Handshake Compromising. If you like sex twice a week, and your partner likes twice a month… maybe you can compromise. Have sex every week so. It won’t be perfect for either of you… but being involved with someone who’s unhappy about sex is pretty darned far from perfect, too. Having sex somewhat less often than you’d really like — or somewhat more often — may not be what you’d pick if you could pick your perfect sex life… but presumably, if you love someone, you want them to be happy too, and you want them to have a sex life that’s good for them. Almost as much as you want a sex life that’s good for you. And even from a purely selfish perspective, being involved with a sad, disgruntled, sexually frustrated partner is ten pounds of suck in a five pound bag.

So while a compromise, by definition, isn’t going to be perfect, it may well be a whole better than a dissatisfying sex life. For both of you.

Opening up Trying an open relationship. I’m the first to acknowledge: This solution isn’t for everybody. Not everyone is cut out for non-monogamy.

But it’s worth trying. Or at least considering. Lots of people do it very successfully. Including some people who were dubious when they started out. And for many couples in open relationships, the handling of mis-matched libidos is one of the biggest payoffs. One partner likes to boff more often than the other? They go boff someone else. An elegantly simple solution. (Sometimes messier in practice than in theory… but still.)

You might be skeptical about whether an open relationship can work for you. Fair enough. But if your mis-matched libido problem is so disruptive that you’re seriously considering breaking up over it, and if you really love each other and like each other and want to stay together and your mis-matched libidos are the only thing keeping you from that… why not at least give it a try? What’s the worst that could happen? It might not work, and you might break up?

Sofa Couples’ counseling. There are almost certainly couples for whom none of these solutions will work. Hell, forget about the “almost”: there are definitely couples for whom none of these solutions will work. For some couples, mis-matched libidos are a symptom of a problem, not a cause. Mistrust, bad communication, low self-esteem, sexual guilt, unaddressed resentment or hostility, etc. etc. etc.: any or all of this can lead to sexual disconnection, or exacerbate a disconnection that’s already happening. If that’s true, a pragmatic attempt to fix the symptom isn’t going to solve the problem. (Although it might provide some temporary relief, and might even alleviate some of the “vicious circle/ self-fulfilling prophecy” stuff that mis-matched libidos can generate.)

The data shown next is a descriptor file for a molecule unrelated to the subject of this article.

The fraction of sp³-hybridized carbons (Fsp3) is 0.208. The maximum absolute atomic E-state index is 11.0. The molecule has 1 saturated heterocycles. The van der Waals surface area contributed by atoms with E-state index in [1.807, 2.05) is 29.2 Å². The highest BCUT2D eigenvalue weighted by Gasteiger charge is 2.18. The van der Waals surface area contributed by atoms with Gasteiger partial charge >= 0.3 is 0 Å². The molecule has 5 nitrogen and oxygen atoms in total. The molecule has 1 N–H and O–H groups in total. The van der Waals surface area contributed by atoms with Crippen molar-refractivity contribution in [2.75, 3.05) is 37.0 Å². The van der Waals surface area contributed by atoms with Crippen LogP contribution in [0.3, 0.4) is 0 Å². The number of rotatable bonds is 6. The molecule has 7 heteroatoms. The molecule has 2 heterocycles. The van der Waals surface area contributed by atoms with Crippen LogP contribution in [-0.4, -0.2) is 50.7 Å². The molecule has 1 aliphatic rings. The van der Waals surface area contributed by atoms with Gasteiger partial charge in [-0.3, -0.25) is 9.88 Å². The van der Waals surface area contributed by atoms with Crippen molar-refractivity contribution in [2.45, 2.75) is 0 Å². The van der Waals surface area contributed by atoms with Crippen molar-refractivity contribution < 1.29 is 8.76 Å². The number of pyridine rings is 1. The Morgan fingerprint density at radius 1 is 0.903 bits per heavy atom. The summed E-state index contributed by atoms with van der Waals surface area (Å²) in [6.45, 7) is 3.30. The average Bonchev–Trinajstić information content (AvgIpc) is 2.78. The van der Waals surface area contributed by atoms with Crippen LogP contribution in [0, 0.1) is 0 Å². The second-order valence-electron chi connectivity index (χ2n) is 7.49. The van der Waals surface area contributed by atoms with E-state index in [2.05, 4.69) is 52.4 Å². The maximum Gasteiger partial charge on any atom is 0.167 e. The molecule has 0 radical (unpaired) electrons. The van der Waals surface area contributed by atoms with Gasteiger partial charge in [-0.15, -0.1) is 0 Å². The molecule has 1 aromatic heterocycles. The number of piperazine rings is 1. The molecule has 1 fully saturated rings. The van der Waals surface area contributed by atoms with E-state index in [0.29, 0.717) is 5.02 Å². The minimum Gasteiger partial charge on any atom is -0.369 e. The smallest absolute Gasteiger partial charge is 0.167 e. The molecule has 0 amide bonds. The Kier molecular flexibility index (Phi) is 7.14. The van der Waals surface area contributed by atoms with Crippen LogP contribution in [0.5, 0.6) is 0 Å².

But even if that’s true, there are still options other than breaking up. Trying to actually handle those underlying problems is the obvious one. And couples’ counseling is an obvious way to do that.

And some couples, even if they don’t have serious non-sexual problems at the foundation of their sexual ones, still might have natural libidos that are so mis-matched that a pragmatic solution isn’t going to cut it. If one partner likes sex twice a day, and the other one likes it twice a year, it’s unlikely that any amount of scheduling and re-defining and compromising about sex is going to help. These couples are going to have to make some hard choices about their relationship: how important sex is to them, and whether they’d be happier apart than together, and whether they’d be happier as friends than as spouses or lovers.

But again, I don’t see why breaking up should be the go-to solution. It should be an option on the table, of course — but depending on the relationship, it might not be the best option. And again, these couples might benefit from counseling… if only to help them figure out which option is best for them.

*

Divorce I’m not saying break-ups are always bad. I don’t think that at all. With one obvious exception, every serious, Capital R Relationship I’ve ever been in has ultimately benefited from breaking up, and I was a whole lot better off for it.

And I do think the decision- making about this stuff is going to be different for different relationships. If you’ve got lots of other problems and you’re bickering all the time and nothing much else is going well, bailing makes more sense than if you deeply love each other and like each other and get along really well apart from the sex problems. And the decision- making is going to be especially different for different times in a relationship. If you’ve been with someone for three months and are already running across mis-matching libidos, it might make sense to bail now, early, before you’re seriously invested and breaking up is hard to do. If you’ve been with someone for three years, and you’re invested and committed and your lives are deeply intertwined, you might be a lot more inclined to try to make the mis-matched libido thing work.

So yes. Sometimes, Dan Savage’s advice is right. Sometimes, if you like sex a lot more often than your partner does — or if they like sex a lot more often than you do — breaking up is the best advice anyone could give.

But always?

In every situation?

As the first, reflexive, default choice?

Regardless of how long you’ve been together? Whether the sexual mis-matching is situational or consistent? Whether the sexual mis-matching is just about sex, or seems to be symptomatic of something else? How good the relationship is apart from the sex? How good the sex is when it does happen? All situations addressed in these letters, by the way: the letters are striking in their diversity, and the only thing they seem to have in common is this one problem of mis-matched libidos… and Savage’s one- size- fits all answer.